“He took in his surroundings…”
One of the few really useful tricks I’ve picked up as a writer is that if you don’t know what happens in a particular scene, try giving it a location. There’s a book on the movies—I think it’s Frank Capra’s The Name Above the Title, but it could also be Walter Kerr’s The Silent Clowns—that describes a comedian walking onto a standing set and immediately coming up with bits of business involving the furniture and props on hand, and a similar process seems to operate in fiction. When you’re inventing a sequence from scratch, whether it’s a chase scene or a quiet interaction between two characters, you’re initially handicapped because the setting in which it occurs is a blank stage. If you can assign it a location, even a relatively arbitrary one, the layout of the surroundings quickly suggests ideas for movement, action, and rhythm, or what a stage director would call blocking. And although a novelist can design a fictional location in any way he likes, in practice, it’s best if the place involved is a real one with concrete physical constraints.
This is part of the reason why so many authors enjoy drawing maps. In fantasy fiction, a map of the territory often precedes the writing of the story itself, both because worldbuilding is a fun pursuit—even without a narrative to support it—and because the landmarks can impose their own kind of logic. (There’s an entire book, Maps of the Imagination by Peter Turchi, devoted to teasing out the parallels between cartographic and narrative thinking, and it’s worth a read.) Robert Louis Stevenson went so far as to recommend mapmaking to writers of all kinds:
But it is my contention—my superstition, if you like—that who is faithful to his map, and consults it, and draws from it his inspiration, daily and hourly, gains positive support, and not mere negative immunity from accident. The tale has a root there; it grows in that soil; it has a spine of its own behind the words. Better if the country be real, and he has walked every foot of it and knows every milestone. But even with imaginary places, he will do well in the beginning to provide a map; as he studies it, relations will appear that he had not thought upon; he will discover obvious, though unsuspected, shortcuts and footprints for his messengers.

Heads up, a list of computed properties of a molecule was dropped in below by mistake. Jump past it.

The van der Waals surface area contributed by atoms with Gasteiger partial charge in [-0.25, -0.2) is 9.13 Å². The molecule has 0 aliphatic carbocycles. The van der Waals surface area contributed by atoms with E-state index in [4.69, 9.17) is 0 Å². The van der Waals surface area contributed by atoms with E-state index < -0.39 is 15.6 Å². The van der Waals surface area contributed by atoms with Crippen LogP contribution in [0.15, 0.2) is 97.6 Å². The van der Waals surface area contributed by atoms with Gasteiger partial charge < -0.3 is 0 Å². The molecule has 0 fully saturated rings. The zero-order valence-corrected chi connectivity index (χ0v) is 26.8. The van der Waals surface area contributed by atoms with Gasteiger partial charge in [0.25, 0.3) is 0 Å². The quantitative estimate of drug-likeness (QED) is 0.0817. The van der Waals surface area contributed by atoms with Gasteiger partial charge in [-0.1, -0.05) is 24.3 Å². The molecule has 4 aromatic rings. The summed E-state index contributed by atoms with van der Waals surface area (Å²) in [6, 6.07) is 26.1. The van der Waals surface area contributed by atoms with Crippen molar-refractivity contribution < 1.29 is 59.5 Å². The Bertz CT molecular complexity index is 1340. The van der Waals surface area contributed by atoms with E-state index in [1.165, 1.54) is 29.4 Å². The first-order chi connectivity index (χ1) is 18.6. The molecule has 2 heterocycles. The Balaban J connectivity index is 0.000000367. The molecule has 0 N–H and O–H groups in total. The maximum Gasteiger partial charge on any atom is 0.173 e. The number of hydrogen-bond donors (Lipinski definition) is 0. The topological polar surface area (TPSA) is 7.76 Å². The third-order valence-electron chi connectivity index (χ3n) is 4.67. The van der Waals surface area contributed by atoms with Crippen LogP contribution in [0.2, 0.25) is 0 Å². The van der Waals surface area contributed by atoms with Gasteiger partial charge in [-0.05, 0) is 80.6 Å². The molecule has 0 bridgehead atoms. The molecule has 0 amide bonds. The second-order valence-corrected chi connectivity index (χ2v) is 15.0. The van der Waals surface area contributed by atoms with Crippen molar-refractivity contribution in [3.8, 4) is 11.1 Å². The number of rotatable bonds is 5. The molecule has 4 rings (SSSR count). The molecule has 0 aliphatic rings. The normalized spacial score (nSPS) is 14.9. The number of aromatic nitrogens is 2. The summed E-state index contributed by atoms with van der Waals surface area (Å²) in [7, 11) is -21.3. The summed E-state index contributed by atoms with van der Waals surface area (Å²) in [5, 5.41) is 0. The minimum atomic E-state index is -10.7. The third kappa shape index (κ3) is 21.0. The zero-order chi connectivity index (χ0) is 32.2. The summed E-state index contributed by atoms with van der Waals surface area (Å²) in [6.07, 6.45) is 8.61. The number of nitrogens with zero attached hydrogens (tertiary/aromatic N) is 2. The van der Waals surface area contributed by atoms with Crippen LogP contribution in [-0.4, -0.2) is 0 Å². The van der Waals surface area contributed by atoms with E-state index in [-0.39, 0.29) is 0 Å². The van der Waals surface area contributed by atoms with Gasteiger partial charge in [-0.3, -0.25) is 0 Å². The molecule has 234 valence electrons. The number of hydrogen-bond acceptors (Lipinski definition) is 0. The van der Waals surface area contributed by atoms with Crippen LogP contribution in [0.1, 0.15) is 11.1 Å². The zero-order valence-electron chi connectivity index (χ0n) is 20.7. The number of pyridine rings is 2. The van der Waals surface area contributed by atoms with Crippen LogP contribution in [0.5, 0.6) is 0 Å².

The value of maps may be less obvious for a novel like City of Exiles, but in practice, they turned out to be absolutely crucial. Much of suspense fiction, as I’ve noted before, consists of laying down an intensely detailed stratum of “realism” that allows the writer to get away with greater imaginative leaps, and that was especially the case here: the plot hinges on a series of implausible events that work only if they’ve been grounded in what seems like some version of the real world. Location research played an important role here, and the trip to London I took paid dividends in such scenes as Karvonen’s first hit and the chase at the London Chess Classic. These are scenes in which real locations dictated much the action, and I don’t think I could have invented anything nearly as convincing if I hadn’t, as Stevenson says, walked every foot and learned every milestone. And even when I wasn’t able to check out a location firsthand, I still relied on maps and landmarks, arguably to an even greater extent, since it meant that I had to plot out complicated action from an armchair.
In Chapter 50, for example, the logic of the story hinged on a solution to a specific series of geographical problems. Karvonen is driving through a snowstorm in Helsinki, heading for the passenger harbor, when he’s forced to make a detour because of a traffic accident. Along the way, he’s stopped by a police van, and in order to avoid being arrested, he shoots and kills the officer. The crime has to be witnessed, forcing him to abandon his car, but he still has to be able to slip away and head for the next place in his itinerary, the network of tunnels under the city that I knew from the beginning would be the setting for my climax. After poring over Google Maps for most of an afternoon, I finally ended up with a location that worked, near the park by Uspenski Cathedral. (Among other things, it allowed me to conveniently interpose a canal between Karvonen and the onlookers to the shooting, who could witness it without being able to respond in time.) If you read the chapter carefully, you’ll see that every beat was suggested or determined by the geography I had to follow. The result is one of my favorite scenes in the novel. And it wouldn’t have worked at all if I hadn’t had a map…